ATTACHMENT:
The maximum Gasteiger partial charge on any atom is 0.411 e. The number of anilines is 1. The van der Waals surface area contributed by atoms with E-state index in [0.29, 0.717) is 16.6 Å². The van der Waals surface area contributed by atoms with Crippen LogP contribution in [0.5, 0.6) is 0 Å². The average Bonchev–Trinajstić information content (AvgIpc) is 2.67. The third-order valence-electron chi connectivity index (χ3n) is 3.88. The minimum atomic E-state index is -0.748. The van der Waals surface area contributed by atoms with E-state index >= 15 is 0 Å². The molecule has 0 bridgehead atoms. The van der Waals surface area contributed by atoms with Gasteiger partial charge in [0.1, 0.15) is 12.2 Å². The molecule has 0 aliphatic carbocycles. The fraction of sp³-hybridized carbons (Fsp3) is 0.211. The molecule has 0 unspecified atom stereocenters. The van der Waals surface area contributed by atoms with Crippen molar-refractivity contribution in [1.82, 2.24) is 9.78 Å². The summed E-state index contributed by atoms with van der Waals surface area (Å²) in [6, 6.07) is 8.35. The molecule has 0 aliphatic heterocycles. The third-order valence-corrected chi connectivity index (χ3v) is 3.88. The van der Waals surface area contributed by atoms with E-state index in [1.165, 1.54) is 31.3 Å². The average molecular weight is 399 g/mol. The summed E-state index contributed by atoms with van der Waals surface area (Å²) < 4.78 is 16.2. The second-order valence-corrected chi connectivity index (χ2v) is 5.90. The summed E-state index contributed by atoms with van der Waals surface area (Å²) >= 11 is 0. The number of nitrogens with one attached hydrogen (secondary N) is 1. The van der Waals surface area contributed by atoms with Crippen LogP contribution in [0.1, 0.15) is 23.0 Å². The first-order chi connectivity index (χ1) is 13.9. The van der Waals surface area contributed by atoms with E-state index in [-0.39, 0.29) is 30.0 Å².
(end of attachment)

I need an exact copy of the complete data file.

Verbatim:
The maximum Gasteiger partial charge on any atom is 0.411 e. The number of anilines is 1. The van der Waals surface area contributed by atoms with E-state index in [0.29, 0.717) is 16.6 Å². The van der Waals surface area contributed by atoms with Crippen LogP contribution in [0.5, 0.6) is 0 Å². The average Bonchev–Trinajstić information content (AvgIpc) is 2.67. The third-order valence-electron chi connectivity index (χ3n) is 3.88. The minimum atomic E-state index is -0.748. The van der Waals surface area contributed by atoms with E-state index >= 15 is 0 Å². The molecule has 0 bridgehead atoms. The van der Waals surface area contributed by atoms with Gasteiger partial charge in [0.1, 0.15) is 12.2 Å². The molecule has 0 aliphatic carbocycles. The fraction of sp³-hybridized carbons (Fsp3) is 0.211. The molecule has 0 unspecified atom stereocenters. The van der Waals surface area contributed by atoms with Crippen molar-refractivity contribution in [1.82, 2.24) is 9.78 Å². The summed E-state index contributed by atoms with van der Waals surface area (Å²) in [6, 6.07) is 8.35. The molecule has 0 aliphatic heterocycles. The third-order valence-corrected chi connectivity index (χ3v) is 3.88. The van der Waals surface area contributed by atoms with E-state index in [1.165, 1.54) is 31.3 Å². The average molecular weight is 399 g/mol. The summed E-state index contributed by atoms with van der Waals surface area (Å²) < 4.78 is 16.2. The second-order valence-corrected chi connectivity index (χ2v) is 5.90. The summed E-state index contributed by atoms with van der Waals surface area (Å²) >= 11 is 0. The number of nitrogens with one attached hydrogen (secondary N) is 1. The van der Waals surface area contributed by atoms with Crippen LogP contribution in [0.1, 0.15) is 23.0 Å². The first-order chi connectivity index (χ1) is 13.9. The van der Waals surface area contributed by atoms with E-state index in [-0.39, 0.29) is 30.0 Å².